In 1991, the city had an astronomical 381 homicides per 100,000 residents (by contrast, the murder rate in Ciudad Juárez, the bloody epicenter of Mexico's drug war, was only half that last year). But today Medellín has, incredibly, become as safe as Washington.But by their accounting, that's a murder rate of roughly 80 per 100,000 people; that's really violent! (That's also not nearly as safe as Washington, which had a murder rate of just over 20 per 100,000 inhabitants in 2010. Not sure where that assertion came from.) I wonder if the mistake in this approach is assuming that the Medellín of the early 1990s was in some sense the natural state of the city, and anything better than that indicates some sort of success. If so, I disagree. Escobar's Medellín was an anomaly of violence. It may be better than that now, but we're talking about a city in which almost 3,000 people were killed in 2009 (good enough for a murder rate well above 100), which in 2010 was one of the three most violent cities in a particularly violent country. The city is certainly worth examining and there are surely some lessons to be gleaned, but the "miracle" label is plainly ill-fitting.
The harder lesson here, however, is that there are no quick fixes in a drug war, and two steps forward are often followed by one step back. After bottoming out in 2007, Medellín's homicide rate has since doubled (though it is still one-fifth of what it was at the city's early-1990s nadir).
As far as Mexico, a couple of points: First, Juárez had 3,951 murders in 2010, according to state authorities. It's hard to pin down an exact murder rate because it's hard to pin down an exact population, but with 1.3 million (a common, pre-violence-induced exodus figure), that would be roughly 300 per 100,000 residents, which is to say, well above the figure of 190 alluded to in the article.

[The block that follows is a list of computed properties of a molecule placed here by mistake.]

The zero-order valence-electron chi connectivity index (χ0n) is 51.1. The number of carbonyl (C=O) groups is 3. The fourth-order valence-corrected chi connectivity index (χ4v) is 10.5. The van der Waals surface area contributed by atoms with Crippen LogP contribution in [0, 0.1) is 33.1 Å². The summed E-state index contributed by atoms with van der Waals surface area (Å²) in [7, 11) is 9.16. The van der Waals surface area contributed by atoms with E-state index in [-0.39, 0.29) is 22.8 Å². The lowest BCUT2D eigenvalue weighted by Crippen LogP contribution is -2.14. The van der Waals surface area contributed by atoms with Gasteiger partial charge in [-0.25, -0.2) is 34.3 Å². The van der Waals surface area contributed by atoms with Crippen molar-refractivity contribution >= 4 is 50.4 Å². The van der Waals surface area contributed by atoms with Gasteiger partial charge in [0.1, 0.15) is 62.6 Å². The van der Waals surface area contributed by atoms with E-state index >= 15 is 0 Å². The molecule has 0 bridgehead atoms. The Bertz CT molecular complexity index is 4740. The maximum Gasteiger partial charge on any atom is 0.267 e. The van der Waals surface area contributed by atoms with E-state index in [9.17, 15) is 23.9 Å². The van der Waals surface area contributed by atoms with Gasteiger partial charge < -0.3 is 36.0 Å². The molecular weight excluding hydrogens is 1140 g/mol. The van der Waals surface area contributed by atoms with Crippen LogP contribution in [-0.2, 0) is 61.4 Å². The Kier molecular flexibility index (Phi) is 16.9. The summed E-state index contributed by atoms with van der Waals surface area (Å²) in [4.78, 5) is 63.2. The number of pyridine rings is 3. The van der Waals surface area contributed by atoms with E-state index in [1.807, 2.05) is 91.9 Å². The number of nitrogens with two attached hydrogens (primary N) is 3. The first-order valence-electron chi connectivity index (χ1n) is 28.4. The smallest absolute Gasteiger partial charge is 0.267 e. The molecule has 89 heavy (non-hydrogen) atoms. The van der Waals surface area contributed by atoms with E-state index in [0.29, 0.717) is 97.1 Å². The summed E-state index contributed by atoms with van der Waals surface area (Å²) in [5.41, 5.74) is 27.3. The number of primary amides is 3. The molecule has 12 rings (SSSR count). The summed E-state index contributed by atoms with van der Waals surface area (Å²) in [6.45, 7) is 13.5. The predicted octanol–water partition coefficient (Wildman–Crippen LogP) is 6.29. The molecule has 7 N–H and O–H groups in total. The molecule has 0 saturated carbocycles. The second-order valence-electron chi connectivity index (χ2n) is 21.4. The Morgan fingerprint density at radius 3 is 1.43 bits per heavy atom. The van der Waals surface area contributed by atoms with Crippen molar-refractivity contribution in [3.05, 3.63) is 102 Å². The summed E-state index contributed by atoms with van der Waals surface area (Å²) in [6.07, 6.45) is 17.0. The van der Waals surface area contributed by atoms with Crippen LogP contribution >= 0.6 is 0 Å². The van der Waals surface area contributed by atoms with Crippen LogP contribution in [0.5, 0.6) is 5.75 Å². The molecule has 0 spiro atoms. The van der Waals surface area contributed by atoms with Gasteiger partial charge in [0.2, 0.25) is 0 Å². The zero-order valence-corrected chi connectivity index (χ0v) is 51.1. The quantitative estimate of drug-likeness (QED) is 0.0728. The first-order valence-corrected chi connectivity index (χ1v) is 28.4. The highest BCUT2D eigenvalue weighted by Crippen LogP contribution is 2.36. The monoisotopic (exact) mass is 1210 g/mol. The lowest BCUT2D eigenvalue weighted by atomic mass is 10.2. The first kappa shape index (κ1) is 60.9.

Second, the prescriptions:
That said, there are useful lessons Mexico can draw from the Medellín miracle. Like Colombia in the 1990s, Mexico is vastly underpoliced and has a weak judiciary, problems that can be solved in time with sufficient resources and will. But Colombia's drug war shows that the battle will not be won by military force alone. The government needs to bolster its legitimacy by offering people alternatives to crime and violence, as well as a renewed commitment to public services -- something Medellín's metro, its starkly beautiful new buildings, and civilized public spaces now do.As indicated above, Medellín's miracle really isn't one. Nuevo León, for instance, would have to get a lot more violent to follow Medellín's miraculous path. Furthermore, Mexico is not, at least according to some sources, underpoliced; it's problem is competency of police forces, not the quantity of officers. I completely agree that Mexico needs a more effective judicial system and better police, but I don't see what special insight Colombia provides as a model in that regard. Every country could use a more effective judiciary and better police.